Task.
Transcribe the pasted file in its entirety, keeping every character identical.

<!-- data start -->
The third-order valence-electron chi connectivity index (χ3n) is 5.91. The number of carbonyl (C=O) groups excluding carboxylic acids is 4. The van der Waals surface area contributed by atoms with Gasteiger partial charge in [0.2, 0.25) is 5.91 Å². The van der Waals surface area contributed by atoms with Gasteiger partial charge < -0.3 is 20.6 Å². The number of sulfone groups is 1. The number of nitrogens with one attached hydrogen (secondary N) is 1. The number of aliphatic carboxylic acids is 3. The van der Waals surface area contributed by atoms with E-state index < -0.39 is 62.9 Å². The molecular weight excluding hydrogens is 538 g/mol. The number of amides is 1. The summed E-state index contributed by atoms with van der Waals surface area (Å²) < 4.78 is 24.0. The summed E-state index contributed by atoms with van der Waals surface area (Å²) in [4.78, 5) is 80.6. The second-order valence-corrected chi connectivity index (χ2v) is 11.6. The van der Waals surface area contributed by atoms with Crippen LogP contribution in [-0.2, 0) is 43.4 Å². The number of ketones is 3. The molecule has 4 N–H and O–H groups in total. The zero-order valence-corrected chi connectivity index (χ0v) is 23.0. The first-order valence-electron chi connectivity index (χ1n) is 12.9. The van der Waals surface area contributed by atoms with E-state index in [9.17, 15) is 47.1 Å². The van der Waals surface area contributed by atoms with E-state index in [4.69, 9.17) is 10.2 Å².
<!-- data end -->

The third-order valence-electron chi connectivity index (χ3n) is 5.91. The number of carbonyl (C=O) groups excluding carboxylic acids is 4. The van der Waals surface area contributed by atoms with Gasteiger partial charge in [0.2, 0.25) is 5.91 Å². The van der Waals surface area contributed by atoms with Gasteiger partial charge < -0.3 is 20.6 Å². The number of sulfone groups is 1. The number of nitrogens with one attached hydrogen (secondary N) is 1. The number of aliphatic carboxylic acids is 3. The van der Waals surface area contributed by atoms with E-state index < -0.39 is 62.9 Å². The molecular weight excluding hydrogens is 538 g/mol. The number of amides is 1. The summed E-state index contributed by atoms with van der Waals surface area (Å²) < 4.78 is 24.0. The summed E-state index contributed by atoms with van der Waals surface area (Å²) in [4.78, 5) is 80.6. The second-order valence-corrected chi connectivity index (χ2v) is 11.6. The van der Waals surface area contributed by atoms with Crippen LogP contribution in [-0.2, 0) is 43.4 Å². The number of ketones is 3. The molecule has 4 N–H and O–H groups in total. The zero-order valence-corrected chi connectivity index (χ0v) is 23.0. The first-order valence-electron chi connectivity index (χ1n) is 12.9. The van der Waals surface area contributed by atoms with E-state index in [9.17, 15) is 47.1 Å². The van der Waals surface area contributed by atoms with E-state index in [4.69, 9.17) is 10.2 Å².